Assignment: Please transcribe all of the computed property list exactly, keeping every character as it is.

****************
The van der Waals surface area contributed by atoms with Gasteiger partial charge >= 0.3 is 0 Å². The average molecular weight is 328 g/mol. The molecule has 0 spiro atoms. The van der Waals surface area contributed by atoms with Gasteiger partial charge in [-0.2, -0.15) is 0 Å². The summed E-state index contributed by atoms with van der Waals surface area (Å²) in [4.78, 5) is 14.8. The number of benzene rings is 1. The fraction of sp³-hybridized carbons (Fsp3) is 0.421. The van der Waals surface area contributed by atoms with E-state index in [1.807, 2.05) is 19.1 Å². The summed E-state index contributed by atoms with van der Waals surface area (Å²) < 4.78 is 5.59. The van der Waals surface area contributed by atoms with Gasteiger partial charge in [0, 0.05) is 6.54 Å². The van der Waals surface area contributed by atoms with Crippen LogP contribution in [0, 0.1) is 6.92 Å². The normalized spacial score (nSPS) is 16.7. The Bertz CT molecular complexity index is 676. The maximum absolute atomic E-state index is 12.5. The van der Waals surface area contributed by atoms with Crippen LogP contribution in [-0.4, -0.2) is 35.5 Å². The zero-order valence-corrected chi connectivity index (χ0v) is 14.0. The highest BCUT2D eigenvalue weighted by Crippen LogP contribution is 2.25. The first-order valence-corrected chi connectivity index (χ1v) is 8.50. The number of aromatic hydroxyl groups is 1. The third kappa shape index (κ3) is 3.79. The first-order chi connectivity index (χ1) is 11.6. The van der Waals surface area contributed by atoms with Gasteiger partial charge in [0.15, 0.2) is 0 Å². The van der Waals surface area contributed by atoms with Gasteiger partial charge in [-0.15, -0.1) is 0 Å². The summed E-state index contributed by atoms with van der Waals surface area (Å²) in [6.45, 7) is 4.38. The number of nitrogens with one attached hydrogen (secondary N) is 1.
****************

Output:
The van der Waals surface area contributed by atoms with Gasteiger partial charge >= 0.3 is 0 Å². The average molecular weight is 328 g/mol. The molecule has 0 spiro atoms. The van der Waals surface area contributed by atoms with Gasteiger partial charge in [-0.2, -0.15) is 0 Å². The summed E-state index contributed by atoms with van der Waals surface area (Å²) in [4.78, 5) is 14.8. The number of benzene rings is 1. The fraction of sp³-hybridized carbons (Fsp3) is 0.421. The van der Waals surface area contributed by atoms with E-state index in [1.807, 2.05) is 19.1 Å². The summed E-state index contributed by atoms with van der Waals surface area (Å²) < 4.78 is 5.59. The van der Waals surface area contributed by atoms with Gasteiger partial charge in [0, 0.05) is 6.54 Å². The van der Waals surface area contributed by atoms with Crippen LogP contribution in [0, 0.1) is 6.92 Å². The normalized spacial score (nSPS) is 16.7. The Bertz CT molecular complexity index is 676. The maximum absolute atomic E-state index is 12.5. The van der Waals surface area contributed by atoms with Crippen LogP contribution in [-0.4, -0.2) is 35.5 Å². The zero-order valence-corrected chi connectivity index (χ0v) is 14.0. The highest BCUT2D eigenvalue weighted by Crippen LogP contribution is 2.25. The first-order valence-corrected chi connectivity index (χ1v) is 8.50. The number of aromatic hydroxyl groups is 1. The third kappa shape index (κ3) is 3.79. The first-order chi connectivity index (χ1) is 11.6. The van der Waals surface area contributed by atoms with Gasteiger partial charge in [0.15, 0.2) is 0 Å². The van der Waals surface area contributed by atoms with Gasteiger partial charge in [-0.15, -0.1) is 0 Å². The summed E-state index contributed by atoms with van der Waals surface area (Å²) in [6.45, 7) is 4.38. The number of nitrogens with one attached hydrogen (secondary N) is 1.